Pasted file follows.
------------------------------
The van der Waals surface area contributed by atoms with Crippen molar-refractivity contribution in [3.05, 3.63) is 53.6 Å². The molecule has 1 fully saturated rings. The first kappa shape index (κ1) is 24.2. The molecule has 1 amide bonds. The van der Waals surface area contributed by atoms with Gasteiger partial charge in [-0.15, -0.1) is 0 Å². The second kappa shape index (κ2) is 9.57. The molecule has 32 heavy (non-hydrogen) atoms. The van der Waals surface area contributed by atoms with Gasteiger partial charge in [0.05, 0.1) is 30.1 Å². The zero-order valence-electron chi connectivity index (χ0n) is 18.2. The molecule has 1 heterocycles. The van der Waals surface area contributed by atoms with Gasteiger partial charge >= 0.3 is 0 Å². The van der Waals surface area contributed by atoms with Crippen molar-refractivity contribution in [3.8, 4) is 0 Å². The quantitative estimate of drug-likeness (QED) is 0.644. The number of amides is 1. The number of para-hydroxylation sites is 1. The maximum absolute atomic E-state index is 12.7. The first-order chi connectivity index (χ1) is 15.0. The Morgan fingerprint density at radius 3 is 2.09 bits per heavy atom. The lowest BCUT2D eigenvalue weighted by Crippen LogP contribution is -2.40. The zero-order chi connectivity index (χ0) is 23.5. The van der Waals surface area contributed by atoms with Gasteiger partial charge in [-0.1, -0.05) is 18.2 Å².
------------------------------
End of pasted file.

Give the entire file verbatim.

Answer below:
The van der Waals surface area contributed by atoms with Crippen molar-refractivity contribution in [3.05, 3.63) is 53.6 Å². The molecule has 1 fully saturated rings. The first kappa shape index (κ1) is 24.2. The molecule has 1 amide bonds. The van der Waals surface area contributed by atoms with Gasteiger partial charge in [-0.15, -0.1) is 0 Å². The second kappa shape index (κ2) is 9.57. The molecule has 32 heavy (non-hydrogen) atoms. The van der Waals surface area contributed by atoms with Gasteiger partial charge in [0.05, 0.1) is 30.1 Å². The zero-order valence-electron chi connectivity index (χ0n) is 18.2. The molecule has 1 heterocycles. The van der Waals surface area contributed by atoms with Gasteiger partial charge >= 0.3 is 0 Å². The van der Waals surface area contributed by atoms with Crippen molar-refractivity contribution in [3.8, 4) is 0 Å². The quantitative estimate of drug-likeness (QED) is 0.644. The number of amides is 1. The number of para-hydroxylation sites is 1. The maximum absolute atomic E-state index is 12.7. The first-order chi connectivity index (χ1) is 15.0. The Morgan fingerprint density at radius 3 is 2.09 bits per heavy atom. The lowest BCUT2D eigenvalue weighted by Crippen LogP contribution is -2.40. The zero-order chi connectivity index (χ0) is 23.5. The van der Waals surface area contributed by atoms with Gasteiger partial charge in [-0.1, -0.05) is 18.2 Å².